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Why You Should Get a Second Opinion on Your Mammogram

Never say no to a second opinion, especially if you’re concerned about breast cancer. According to a new study, radiologist subspecialists can detect breast cancer in screenings that were initially deemed negative.

Lead investigator, Lauren Chang Sen, MD, and her colleagues examined 2,400 cases that took place between January 2010 and June 2014. They discovered that 11.3 percent, or 271 patients had a malignancy. Out of the 189 patients (7.9 percent) who underwent a subsequent biopsy, 24 of them were diagnosed with cancer. In the final biopsy, radiology subspecialists found 15 cases of breast cancer, 10 invasive carcinomas, and five ductal carcinomas in situ. Thirteen of the 15 patients with breast cancer were seen at a health center that wasn’t accredited by the American College of Radiology as Breast Imaging Centers of Excellence.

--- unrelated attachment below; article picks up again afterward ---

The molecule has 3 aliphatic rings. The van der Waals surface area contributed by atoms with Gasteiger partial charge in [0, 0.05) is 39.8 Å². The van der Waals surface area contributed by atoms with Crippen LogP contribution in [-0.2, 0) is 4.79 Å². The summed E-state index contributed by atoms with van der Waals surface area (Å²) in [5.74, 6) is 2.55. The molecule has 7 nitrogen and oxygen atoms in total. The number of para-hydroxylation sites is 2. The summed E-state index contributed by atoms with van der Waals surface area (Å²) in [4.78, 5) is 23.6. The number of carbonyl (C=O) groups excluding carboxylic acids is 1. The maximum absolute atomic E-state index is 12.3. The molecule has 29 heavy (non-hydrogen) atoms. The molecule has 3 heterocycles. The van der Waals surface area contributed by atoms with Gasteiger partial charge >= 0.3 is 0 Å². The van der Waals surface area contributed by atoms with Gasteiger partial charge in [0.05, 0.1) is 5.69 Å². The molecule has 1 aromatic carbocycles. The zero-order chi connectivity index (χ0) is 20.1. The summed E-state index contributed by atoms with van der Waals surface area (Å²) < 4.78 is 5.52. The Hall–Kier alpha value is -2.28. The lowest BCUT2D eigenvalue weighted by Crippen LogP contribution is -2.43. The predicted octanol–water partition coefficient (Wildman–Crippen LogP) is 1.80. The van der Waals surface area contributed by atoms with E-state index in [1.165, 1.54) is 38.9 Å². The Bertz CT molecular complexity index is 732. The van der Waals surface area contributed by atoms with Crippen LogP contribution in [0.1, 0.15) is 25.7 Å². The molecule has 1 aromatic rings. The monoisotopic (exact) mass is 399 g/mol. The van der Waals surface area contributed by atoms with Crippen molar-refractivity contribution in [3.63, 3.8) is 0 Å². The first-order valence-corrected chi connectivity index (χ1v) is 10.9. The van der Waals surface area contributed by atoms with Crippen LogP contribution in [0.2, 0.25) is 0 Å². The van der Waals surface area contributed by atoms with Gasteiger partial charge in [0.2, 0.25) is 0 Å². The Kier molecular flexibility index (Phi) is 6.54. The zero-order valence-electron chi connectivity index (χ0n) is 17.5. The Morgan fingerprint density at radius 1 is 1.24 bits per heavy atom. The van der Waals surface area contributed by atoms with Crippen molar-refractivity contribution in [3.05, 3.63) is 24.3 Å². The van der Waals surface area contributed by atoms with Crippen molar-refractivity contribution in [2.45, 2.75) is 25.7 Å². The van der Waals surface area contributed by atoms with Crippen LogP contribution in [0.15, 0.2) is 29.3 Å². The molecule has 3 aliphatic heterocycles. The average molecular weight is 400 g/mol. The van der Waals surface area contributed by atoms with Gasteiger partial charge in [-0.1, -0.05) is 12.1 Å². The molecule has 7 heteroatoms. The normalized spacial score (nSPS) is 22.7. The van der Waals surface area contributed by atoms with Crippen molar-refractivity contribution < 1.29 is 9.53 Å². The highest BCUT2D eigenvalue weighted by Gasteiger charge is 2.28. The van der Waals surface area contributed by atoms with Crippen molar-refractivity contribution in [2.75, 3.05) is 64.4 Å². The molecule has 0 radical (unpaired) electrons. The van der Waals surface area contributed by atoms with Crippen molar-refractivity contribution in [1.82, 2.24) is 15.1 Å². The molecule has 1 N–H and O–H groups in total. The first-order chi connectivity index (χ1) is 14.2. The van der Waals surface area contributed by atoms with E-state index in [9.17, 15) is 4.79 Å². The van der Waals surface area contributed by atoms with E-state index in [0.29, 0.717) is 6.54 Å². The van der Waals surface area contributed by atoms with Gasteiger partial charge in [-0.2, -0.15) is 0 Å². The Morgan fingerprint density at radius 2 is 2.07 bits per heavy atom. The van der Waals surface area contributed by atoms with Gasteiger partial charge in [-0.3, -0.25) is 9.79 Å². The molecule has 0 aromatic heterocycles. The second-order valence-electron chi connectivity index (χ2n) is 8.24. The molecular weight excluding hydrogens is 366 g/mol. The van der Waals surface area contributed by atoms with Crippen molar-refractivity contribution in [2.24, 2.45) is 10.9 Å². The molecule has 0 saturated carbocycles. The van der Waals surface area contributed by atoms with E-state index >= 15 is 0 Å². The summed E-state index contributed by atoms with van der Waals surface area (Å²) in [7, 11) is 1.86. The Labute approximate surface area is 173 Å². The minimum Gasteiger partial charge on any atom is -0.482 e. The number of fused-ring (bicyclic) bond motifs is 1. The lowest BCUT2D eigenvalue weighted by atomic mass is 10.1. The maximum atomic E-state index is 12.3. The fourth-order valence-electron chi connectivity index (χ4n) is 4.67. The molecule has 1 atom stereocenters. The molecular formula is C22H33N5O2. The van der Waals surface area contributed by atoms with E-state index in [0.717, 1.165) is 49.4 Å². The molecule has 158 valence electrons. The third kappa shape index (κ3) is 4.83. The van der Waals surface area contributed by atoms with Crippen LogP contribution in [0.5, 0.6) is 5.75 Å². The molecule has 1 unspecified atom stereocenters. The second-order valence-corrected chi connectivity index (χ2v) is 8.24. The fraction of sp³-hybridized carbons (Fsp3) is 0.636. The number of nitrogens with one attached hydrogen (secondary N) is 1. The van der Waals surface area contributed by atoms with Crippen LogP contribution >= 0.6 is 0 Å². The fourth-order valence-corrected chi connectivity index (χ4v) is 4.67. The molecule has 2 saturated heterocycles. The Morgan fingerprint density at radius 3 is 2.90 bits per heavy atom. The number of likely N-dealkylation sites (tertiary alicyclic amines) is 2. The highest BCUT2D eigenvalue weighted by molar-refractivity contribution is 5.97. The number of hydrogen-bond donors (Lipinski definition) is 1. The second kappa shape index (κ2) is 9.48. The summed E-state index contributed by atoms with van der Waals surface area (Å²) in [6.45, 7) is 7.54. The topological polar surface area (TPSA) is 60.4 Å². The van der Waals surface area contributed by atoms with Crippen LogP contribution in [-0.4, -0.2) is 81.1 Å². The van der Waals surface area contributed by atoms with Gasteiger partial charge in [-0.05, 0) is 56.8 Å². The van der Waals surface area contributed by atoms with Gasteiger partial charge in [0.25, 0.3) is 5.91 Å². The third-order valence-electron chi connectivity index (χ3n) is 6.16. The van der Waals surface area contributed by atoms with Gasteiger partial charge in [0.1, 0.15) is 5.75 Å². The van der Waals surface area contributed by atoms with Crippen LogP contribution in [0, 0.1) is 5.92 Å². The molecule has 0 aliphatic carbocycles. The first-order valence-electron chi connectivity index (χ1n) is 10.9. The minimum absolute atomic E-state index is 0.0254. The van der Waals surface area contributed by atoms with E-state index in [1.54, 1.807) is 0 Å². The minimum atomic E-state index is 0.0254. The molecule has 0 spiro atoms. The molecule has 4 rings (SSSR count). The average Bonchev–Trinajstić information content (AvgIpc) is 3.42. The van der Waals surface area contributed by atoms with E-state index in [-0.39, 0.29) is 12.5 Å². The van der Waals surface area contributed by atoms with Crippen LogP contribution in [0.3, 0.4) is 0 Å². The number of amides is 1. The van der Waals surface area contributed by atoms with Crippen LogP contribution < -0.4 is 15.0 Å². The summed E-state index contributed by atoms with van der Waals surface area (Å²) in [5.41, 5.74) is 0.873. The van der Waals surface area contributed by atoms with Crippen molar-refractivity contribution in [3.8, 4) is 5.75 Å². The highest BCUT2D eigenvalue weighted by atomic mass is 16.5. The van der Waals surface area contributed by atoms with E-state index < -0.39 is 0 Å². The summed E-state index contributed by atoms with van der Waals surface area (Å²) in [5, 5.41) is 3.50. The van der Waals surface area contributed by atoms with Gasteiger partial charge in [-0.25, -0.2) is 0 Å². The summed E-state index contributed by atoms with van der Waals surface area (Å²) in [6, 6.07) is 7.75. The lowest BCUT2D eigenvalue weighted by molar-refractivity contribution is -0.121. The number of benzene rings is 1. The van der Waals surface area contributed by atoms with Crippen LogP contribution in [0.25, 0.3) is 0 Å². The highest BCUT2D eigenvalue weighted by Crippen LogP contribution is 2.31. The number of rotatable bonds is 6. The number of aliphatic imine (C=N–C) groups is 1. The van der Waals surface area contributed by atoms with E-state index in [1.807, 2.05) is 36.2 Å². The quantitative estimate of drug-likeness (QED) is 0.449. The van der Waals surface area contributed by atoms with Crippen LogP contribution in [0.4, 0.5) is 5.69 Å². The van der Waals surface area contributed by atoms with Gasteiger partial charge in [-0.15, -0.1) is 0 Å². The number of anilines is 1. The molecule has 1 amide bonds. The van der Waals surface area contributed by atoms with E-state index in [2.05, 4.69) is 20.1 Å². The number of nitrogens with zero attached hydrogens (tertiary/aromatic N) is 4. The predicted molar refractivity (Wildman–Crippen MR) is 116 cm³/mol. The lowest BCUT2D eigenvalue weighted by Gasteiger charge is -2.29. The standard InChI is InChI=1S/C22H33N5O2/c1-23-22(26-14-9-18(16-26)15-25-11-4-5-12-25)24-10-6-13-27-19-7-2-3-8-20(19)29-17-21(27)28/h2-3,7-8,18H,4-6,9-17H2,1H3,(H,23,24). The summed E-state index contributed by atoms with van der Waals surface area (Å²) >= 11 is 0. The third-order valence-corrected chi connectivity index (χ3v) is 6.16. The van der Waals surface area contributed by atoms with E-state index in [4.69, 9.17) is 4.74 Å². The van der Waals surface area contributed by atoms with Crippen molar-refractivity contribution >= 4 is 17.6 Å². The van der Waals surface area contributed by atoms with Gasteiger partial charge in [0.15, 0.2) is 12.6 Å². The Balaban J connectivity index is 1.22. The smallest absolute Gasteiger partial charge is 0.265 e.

"We wanted to show that expertise is an element in the equation, and to increase awareness that subspecialization contributes to the improvement of patient diagnostic accuracy," Sen said.

Lack of access to an accredited subspecialist shouldn’t be a deterrent for someone seeking a mammogram. According to Deborah Jeffries, MD, assistant professor of radiology at the University of Michigan, radiologists should be able to accurately detect breast cancer. "There's a very important place for general radiology providing care for this country," she said.

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